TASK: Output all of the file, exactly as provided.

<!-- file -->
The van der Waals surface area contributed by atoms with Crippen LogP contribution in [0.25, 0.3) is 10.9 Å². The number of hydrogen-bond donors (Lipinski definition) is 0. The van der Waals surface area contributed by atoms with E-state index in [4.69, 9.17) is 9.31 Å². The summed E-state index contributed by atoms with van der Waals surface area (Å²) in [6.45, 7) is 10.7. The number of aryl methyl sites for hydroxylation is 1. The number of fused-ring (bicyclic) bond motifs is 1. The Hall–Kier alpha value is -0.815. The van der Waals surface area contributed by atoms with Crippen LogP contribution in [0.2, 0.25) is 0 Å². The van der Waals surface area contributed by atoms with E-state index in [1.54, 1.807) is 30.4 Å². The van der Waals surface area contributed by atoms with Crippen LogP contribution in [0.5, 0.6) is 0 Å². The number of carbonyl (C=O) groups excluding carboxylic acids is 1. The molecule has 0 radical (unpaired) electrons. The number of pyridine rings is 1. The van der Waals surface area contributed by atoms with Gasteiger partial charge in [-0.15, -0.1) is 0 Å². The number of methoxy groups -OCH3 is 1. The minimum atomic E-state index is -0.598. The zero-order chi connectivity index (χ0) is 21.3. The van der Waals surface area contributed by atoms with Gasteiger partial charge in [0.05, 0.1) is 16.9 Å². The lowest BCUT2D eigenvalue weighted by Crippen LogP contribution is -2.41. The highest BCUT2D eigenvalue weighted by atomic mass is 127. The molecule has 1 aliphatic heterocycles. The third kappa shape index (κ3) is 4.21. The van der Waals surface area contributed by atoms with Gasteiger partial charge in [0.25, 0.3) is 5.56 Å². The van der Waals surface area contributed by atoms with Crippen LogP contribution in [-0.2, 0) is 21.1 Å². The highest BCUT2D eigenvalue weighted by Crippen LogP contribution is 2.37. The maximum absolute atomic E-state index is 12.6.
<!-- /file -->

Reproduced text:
The van der Waals surface area contributed by atoms with Crippen LogP contribution in [0.25, 0.3) is 10.9 Å². The number of hydrogen-bond donors (Lipinski definition) is 0. The van der Waals surface area contributed by atoms with E-state index in [4.69, 9.17) is 9.31 Å². The summed E-state index contributed by atoms with van der Waals surface area (Å²) in [6.45, 7) is 10.7. The number of aryl methyl sites for hydroxylation is 1. The number of fused-ring (bicyclic) bond motifs is 1. The Hall–Kier alpha value is -0.815. The van der Waals surface area contributed by atoms with Crippen LogP contribution in [0.2, 0.25) is 0 Å². The van der Waals surface area contributed by atoms with E-state index in [1.54, 1.807) is 30.4 Å². The van der Waals surface area contributed by atoms with Crippen LogP contribution in [0.5, 0.6) is 0 Å². The number of carbonyl (C=O) groups excluding carboxylic acids is 1. The molecule has 0 radical (unpaired) electrons. The number of pyridine rings is 1. The van der Waals surface area contributed by atoms with Gasteiger partial charge in [-0.15, -0.1) is 0 Å². The number of methoxy groups -OCH3 is 1. The minimum atomic E-state index is -0.598. The zero-order chi connectivity index (χ0) is 21.3. The van der Waals surface area contributed by atoms with Gasteiger partial charge in [0.05, 0.1) is 16.9 Å². The lowest BCUT2D eigenvalue weighted by Crippen LogP contribution is -2.41. The highest BCUT2D eigenvalue weighted by atomic mass is 127. The molecule has 1 aliphatic heterocycles. The third kappa shape index (κ3) is 4.21. The van der Waals surface area contributed by atoms with Gasteiger partial charge in [0.25, 0.3) is 5.56 Å². The van der Waals surface area contributed by atoms with Crippen LogP contribution in [-0.2, 0) is 21.1 Å². The highest BCUT2D eigenvalue weighted by Crippen LogP contribution is 2.37. The maximum absolute atomic E-state index is 12.6.